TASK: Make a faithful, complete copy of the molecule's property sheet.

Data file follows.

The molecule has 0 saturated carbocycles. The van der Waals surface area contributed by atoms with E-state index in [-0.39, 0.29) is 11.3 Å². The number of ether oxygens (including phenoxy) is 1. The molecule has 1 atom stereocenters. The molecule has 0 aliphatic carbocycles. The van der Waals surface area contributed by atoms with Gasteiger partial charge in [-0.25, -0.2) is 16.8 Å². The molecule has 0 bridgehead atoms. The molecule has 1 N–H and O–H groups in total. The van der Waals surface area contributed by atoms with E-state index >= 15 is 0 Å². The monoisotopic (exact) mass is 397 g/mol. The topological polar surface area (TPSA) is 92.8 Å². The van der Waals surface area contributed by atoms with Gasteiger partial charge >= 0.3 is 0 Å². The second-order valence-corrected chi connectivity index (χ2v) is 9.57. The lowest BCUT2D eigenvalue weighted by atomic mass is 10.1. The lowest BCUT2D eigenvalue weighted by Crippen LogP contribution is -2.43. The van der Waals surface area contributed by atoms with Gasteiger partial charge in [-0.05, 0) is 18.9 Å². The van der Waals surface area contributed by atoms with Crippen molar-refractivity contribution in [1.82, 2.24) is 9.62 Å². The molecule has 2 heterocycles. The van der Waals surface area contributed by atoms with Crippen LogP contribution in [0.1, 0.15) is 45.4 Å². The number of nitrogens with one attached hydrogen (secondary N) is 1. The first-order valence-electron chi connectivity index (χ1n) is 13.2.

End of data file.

The molecule has 0 saturated carbocycles. The van der Waals surface area contributed by atoms with E-state index in [-0.39, 0.29) is 11.3 Å². The number of ether oxygens (including phenoxy) is 1. The molecule has 1 atom stereocenters. The molecule has 0 aliphatic carbocycles. The van der Waals surface area contributed by atoms with Gasteiger partial charge in [-0.25, -0.2) is 16.8 Å². The molecule has 0 bridgehead atoms. The molecule has 1 N–H and O–H groups in total. The van der Waals surface area contributed by atoms with E-state index >= 15 is 0 Å². The monoisotopic (exact) mass is 397 g/mol. The topological polar surface area (TPSA) is 92.8 Å². The van der Waals surface area contributed by atoms with Gasteiger partial charge >= 0.3 is 0 Å². The second-order valence-corrected chi connectivity index (χ2v) is 9.57. The lowest BCUT2D eigenvalue weighted by atomic mass is 10.1. The lowest BCUT2D eigenvalue weighted by Crippen LogP contribution is -2.43. The van der Waals surface area contributed by atoms with Gasteiger partial charge in [-0.05, 0) is 18.9 Å². The van der Waals surface area contributed by atoms with Crippen molar-refractivity contribution in [1.82, 2.24) is 9.62 Å². The molecule has 2 heterocycles. The van der Waals surface area contributed by atoms with Crippen LogP contribution in [0.1, 0.15) is 45.4 Å². The number of nitrogens with one attached hydrogen (secondary N) is 1. The first-order valence-electron chi connectivity index (χ1n) is 13.2.